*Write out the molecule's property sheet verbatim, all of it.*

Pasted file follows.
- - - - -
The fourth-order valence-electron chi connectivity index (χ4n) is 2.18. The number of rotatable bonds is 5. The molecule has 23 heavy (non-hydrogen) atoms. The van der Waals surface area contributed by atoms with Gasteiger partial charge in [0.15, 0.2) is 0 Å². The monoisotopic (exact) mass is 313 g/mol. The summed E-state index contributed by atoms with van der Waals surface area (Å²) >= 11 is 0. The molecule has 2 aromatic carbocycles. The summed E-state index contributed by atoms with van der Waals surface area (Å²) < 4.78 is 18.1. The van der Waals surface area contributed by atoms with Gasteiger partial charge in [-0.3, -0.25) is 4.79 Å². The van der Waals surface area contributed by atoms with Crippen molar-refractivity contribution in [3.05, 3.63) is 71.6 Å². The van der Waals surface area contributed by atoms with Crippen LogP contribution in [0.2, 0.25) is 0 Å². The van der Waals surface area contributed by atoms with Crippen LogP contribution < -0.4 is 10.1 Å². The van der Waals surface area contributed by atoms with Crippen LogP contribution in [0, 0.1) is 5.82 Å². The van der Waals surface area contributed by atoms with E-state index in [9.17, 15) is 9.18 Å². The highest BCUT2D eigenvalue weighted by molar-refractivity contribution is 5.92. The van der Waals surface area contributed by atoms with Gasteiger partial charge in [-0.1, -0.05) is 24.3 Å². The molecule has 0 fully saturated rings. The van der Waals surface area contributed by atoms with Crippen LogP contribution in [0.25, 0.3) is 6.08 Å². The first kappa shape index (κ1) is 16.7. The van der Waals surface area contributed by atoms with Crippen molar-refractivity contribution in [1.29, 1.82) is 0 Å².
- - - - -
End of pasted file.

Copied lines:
The fourth-order valence-electron chi connectivity index (χ4n) is 2.18. The number of rotatable bonds is 5. The molecule has 23 heavy (non-hydrogen) atoms. The van der Waals surface area contributed by atoms with Gasteiger partial charge in [0.15, 0.2) is 0 Å². The monoisotopic (exact) mass is 313 g/mol. The summed E-state index contributed by atoms with van der Waals surface area (Å²) >= 11 is 0. The molecule has 2 aromatic carbocycles. The summed E-state index contributed by atoms with van der Waals surface area (Å²) < 4.78 is 18.1. The van der Waals surface area contributed by atoms with Gasteiger partial charge in [-0.3, -0.25) is 4.79 Å². The van der Waals surface area contributed by atoms with Crippen molar-refractivity contribution in [3.05, 3.63) is 71.6 Å². The van der Waals surface area contributed by atoms with Crippen LogP contribution in [0.2, 0.25) is 0 Å². The van der Waals surface area contributed by atoms with Crippen LogP contribution < -0.4 is 10.1 Å². The van der Waals surface area contributed by atoms with Crippen LogP contribution in [0, 0.1) is 5.82 Å². The van der Waals surface area contributed by atoms with E-state index in [9.17, 15) is 9.18 Å². The highest BCUT2D eigenvalue weighted by molar-refractivity contribution is 5.92. The van der Waals surface area contributed by atoms with Gasteiger partial charge in [-0.1, -0.05) is 24.3 Å². The molecule has 0 fully saturated rings. The van der Waals surface area contributed by atoms with Crippen LogP contribution in [0.25, 0.3) is 6.08 Å². The first kappa shape index (κ1) is 16.7. The van der Waals surface area contributed by atoms with Crippen molar-refractivity contribution in [1.29, 1.82) is 0 Å².